On this page: This page outlines what happens if your rental is not in a good condition.

Rental not in Good Condition

What happens if my property is not in good condition and my landlord won’t carry out repairs

Remember that you have rights in this situation. You have the legal right to ask the rental provider (landlord) or agent for repairs.  

The VALS Civil and Human Rights practice acts for tenants facing eviction and those with problems around the condition of their property. If you need advice, help or representation, call us on 9418 5900. 

Types of repairs – urgent and non-urgent 

The law separates repairs into two areas, urgent repairs and non-urgent repairs. Many renters think rental providers have 14 days to get urgent repairs done. This is not true. 

Urgent repairs need to be done as soon as possible. If they are not done urgently you can apply to the Victorian Civil and Administration Tribunal (VCAT). It will hear your application within 2 business days. 

If any repairs needed are not urgent the rental provider has 14 days to get them done. 

What are Urgent repairs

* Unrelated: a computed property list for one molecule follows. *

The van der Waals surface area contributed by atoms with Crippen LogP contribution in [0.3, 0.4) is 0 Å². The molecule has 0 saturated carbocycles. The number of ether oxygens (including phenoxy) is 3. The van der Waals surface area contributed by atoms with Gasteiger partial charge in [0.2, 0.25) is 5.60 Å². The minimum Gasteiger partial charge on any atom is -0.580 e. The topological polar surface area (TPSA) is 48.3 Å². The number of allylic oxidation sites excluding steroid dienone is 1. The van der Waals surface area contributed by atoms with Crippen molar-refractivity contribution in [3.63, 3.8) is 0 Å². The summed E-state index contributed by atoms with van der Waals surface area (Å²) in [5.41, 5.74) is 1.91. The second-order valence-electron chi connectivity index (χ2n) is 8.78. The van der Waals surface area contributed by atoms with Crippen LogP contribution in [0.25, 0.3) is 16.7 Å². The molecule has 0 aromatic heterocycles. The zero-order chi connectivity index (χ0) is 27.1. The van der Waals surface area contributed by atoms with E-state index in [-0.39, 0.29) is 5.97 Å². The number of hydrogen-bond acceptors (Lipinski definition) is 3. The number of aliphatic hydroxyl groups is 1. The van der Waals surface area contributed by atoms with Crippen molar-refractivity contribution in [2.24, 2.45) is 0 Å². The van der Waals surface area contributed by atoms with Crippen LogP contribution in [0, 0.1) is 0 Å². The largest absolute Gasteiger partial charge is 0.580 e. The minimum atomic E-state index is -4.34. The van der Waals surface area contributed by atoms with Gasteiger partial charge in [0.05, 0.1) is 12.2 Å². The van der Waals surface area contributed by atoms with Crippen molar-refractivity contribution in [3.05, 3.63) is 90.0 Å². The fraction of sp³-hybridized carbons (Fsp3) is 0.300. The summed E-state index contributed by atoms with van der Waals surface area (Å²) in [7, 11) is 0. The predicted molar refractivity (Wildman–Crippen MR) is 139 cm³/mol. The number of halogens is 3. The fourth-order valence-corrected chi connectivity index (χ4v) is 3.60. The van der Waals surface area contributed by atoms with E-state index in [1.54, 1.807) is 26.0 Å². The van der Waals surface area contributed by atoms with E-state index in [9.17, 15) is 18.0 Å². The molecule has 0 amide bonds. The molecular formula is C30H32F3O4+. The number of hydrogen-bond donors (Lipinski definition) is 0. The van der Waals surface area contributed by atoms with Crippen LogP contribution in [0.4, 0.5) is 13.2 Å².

Urgent repairs are: 

  • A burst water service 
  • A blocked or broken toilet 
  • A serious roof leak 
  • A gas leak 
  • A dangerous electrical fault 
  • Flooding or serious flood damage 
  • Serious storm or fire damage 
  • A failure or breakdown of any essential service or appliance provided for water, hot water, cooking, heating or doing laundry 
  • A failure or breakdown of any cooling appliance or service 
  • A failure to comply with any rental new minimum standards – if the renter moved in after 28 March, 2021 
  • A failure or breakdown of any safety-related device 
  • A failure or breakdown in any appliance or fitting supplied by the rental provider that will result in a large amount of water being wasted 
  • A failure or breakdown of the gas, electricity or water supply 
  • Any fault or damage that makes the premises unsafe or not secure, including pest infestations or the presence of mould or damp caused by, or related to, the building structure 
  • A serious fault in a lift or staircase 

To learn more about this issue visit Tenants Victoria and review the recommend steps.

Or you are able to visit the CAV website to download breach of notice forms if you are familiar with the steps.  

When a renter or rental provider (landlord) breaks the law – Consumer Affairs Victoria.

Remember that the VALS Civil and Human Rights practice acts for tenants facing eviction and those with problems around the condition of their property. If you need advice, help or representation, call us on 9418 5900.  

If you would like to learn more about this issue in general from Tenants Victoria, click on the provided link to learn more.